Now Doctors are Turning Away Cancer Patients
According to an article in the Washington Post on April 3, 2013, doctors are now turning away cancer patients who can't pay out of pocket. We previously reported how MD Anderson, a leading cancer hospital in Houston, Texas demanded an upfront payment in cash from Sean Recchi before he would even be admitted to the hospital. The patient by the way had health insurance. The admitting agent told him, "We don't take that kind of discount insurance." Fortunately, a family member was able to write the check for $83,900. that was demanded before treatment would begin.
Now doctors are doing the same thing - refusing to administer life saving drugs to Medicare cancer patients using the rationale that they they would be losing money because their payments from Medicare are reduced 2% by the sequester. To hear the doctors tell it, they would be put out of business by the smaller payment. However, a little simple math (something that neither the complaining doctors or the writer of the Post article evidently can do) shows that the doctors would still be making money even with the reduced payment. And since they have a ton of other ways to bill patients over and above the bill for the administration of the drug, they still would be making plenty of money. They are just miffed that they wouldn't be making quite as much money as before so they are taking a page out of the hospitals' book and demanding payment or at least the difference in payment in cash from the patient upfront before administering the drugs.
“If we treated the patients receiving the most expensive drugs, we’d be out of business in six months to a year,” said Jeff Vacirca, chief executive of North Shore Hematology Oncology Associates in New York. “The drugs we’re going to lose money on we’re not going to administer right now.”
That's absolute poppycock and here's why. Medicare is subject to a 2% reduction under the sequester. Doctors are paid the average of what the pharmaceutical companies charge for the drug which is outrageous in itself but no skin off the doctor's nose. In addition doctors were paid an additional 6% for storing and administering the drug.
Say a drug cost the doctor $10,000. for one dose (not atypical of today's prices which can be at least double that amount for some drugs). So the doctor would be paid $10,000. + $600. or $10,600. prior to the sequester. After the sequester the doctor is now being paid 2% or $212. less. So the doctor is paid $10,388. The doctor pays the drug company $10,000. and is left with $388. How is this losing money?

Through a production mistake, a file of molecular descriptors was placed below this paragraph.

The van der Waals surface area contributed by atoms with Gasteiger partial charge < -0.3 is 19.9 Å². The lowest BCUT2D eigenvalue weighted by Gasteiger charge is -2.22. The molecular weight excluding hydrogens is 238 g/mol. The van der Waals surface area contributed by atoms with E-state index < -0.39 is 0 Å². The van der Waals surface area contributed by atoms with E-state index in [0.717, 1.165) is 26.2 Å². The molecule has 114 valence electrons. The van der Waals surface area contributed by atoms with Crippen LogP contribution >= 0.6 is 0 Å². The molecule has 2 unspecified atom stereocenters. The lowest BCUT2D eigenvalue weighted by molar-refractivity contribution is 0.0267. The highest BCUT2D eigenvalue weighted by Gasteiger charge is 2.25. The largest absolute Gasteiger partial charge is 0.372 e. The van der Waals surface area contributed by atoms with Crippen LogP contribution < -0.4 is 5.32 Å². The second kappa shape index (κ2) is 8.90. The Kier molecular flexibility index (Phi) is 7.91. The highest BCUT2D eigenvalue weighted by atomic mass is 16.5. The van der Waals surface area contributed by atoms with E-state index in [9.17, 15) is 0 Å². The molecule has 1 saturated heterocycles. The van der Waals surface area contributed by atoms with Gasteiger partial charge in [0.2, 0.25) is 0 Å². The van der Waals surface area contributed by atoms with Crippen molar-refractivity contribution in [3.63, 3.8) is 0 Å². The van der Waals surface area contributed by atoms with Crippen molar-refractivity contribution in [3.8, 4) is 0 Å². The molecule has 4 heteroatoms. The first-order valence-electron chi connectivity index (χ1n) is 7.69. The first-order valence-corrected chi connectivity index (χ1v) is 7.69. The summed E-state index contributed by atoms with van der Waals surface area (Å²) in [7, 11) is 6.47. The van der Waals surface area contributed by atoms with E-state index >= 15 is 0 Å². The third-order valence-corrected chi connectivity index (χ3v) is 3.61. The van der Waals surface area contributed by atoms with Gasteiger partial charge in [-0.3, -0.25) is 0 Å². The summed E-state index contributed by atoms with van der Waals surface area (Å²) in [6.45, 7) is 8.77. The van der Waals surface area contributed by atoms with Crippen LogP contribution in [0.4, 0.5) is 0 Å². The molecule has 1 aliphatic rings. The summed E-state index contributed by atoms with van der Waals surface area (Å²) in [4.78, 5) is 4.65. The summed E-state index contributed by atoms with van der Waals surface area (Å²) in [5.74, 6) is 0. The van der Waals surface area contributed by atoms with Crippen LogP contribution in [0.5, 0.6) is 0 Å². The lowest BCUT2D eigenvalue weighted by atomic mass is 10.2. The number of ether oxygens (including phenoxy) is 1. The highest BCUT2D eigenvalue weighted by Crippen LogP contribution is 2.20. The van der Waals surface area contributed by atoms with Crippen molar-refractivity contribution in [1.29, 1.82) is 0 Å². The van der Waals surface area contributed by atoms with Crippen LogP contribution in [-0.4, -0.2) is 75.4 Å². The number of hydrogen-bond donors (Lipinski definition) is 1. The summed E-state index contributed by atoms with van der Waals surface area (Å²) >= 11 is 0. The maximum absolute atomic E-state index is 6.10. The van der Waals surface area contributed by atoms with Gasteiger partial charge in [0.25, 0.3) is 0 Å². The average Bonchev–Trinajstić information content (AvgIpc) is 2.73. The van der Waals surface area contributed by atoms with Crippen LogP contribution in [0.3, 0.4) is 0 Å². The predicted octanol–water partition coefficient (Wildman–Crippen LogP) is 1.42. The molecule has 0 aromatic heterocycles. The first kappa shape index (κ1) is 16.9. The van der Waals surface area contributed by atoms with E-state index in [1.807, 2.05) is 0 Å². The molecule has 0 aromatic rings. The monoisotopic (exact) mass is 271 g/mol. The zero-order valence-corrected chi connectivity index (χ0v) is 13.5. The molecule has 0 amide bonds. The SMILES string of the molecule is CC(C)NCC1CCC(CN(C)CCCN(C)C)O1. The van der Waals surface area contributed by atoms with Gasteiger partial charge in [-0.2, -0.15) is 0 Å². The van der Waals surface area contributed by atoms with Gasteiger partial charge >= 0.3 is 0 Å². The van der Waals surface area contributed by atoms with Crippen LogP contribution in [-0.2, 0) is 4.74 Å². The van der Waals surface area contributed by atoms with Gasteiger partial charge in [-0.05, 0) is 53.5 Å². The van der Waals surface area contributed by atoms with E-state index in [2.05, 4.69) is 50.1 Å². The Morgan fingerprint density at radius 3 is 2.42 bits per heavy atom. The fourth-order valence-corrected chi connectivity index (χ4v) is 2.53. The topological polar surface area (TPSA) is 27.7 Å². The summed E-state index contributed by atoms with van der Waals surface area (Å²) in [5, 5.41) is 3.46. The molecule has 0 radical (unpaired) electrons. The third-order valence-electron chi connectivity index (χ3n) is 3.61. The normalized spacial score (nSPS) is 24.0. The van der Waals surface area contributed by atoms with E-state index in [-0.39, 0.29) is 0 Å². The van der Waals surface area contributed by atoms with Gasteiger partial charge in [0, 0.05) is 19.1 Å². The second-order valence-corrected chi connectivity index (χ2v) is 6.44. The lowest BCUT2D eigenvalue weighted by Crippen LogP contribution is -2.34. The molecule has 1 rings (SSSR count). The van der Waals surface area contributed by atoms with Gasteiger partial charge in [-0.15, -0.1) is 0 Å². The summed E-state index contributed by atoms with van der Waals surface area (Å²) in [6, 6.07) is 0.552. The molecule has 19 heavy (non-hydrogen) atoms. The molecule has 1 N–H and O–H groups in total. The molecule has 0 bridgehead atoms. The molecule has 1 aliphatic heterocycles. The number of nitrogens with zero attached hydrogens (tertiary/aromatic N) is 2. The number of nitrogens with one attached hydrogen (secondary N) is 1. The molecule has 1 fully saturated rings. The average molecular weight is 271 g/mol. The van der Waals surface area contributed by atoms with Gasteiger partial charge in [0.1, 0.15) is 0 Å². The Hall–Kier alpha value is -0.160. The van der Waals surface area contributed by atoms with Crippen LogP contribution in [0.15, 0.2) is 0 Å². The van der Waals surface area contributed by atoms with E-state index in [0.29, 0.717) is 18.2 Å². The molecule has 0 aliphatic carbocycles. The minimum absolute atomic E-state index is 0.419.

However, Vacirca stated that from now on his clinic would start turning away a third of their patients under the ruse that the more expensive the drug, the more money they would lose. But the simple math above belies that fact. In fact the more expensive the drug, the more money Vacirca's clinics make for doing the same thing - administering a shot. It costs the doctor no more time or effort to administer an expensive shot than it does to administer a cheap shot. Moreover, the doctor will receive more money from Medicare for the expensive shot than for the cheap shot because he is paid on a percentage of cost basis. Vacirca, however, wants you to believe that the 2% reduction on the price of the drug swallows up the 6% the doctor formerly made. Not so. As the drug gets more expensive, the percentage the doctor gets for administering the drug also increases so that the final result is that the doctor makes more money not less.
The Post reported: "Doctors at the Charleston Cancer Center in South Carolina began informing patients weeks ago that, due to the sequester cuts, they would soon need to seek treatment elsewhere."
Doctors' advocacy groups are petitioning Congress to lower the amount that the sequester takes out of their payment. Of course if the Federal government wanted to, it could force the pharmaceutical corporations, Big Pharma, to lower prices or to negotiate prices, something that the Bush administration refused to do when they enacted Medicare Part D drug coverage.
So the doctors who can't do simple math (or maybe they can but are just trying to pull the wool over Congress' eyes) are lobbying Congress (who most certainly aren't capable of doing simple math) to come to their aid and increase the amount they get for administering a dose of a life saving cancer drug. The doctors are saying that the hospitals could possibly take on the patients they are rejecting, but we've already seen how hospitals are demanding upfront cash payments from patients so the chances of non-profit (although they make tons of profit) hospitals taking up the slack are about the same as a snowball's chances in hell.
California Free Press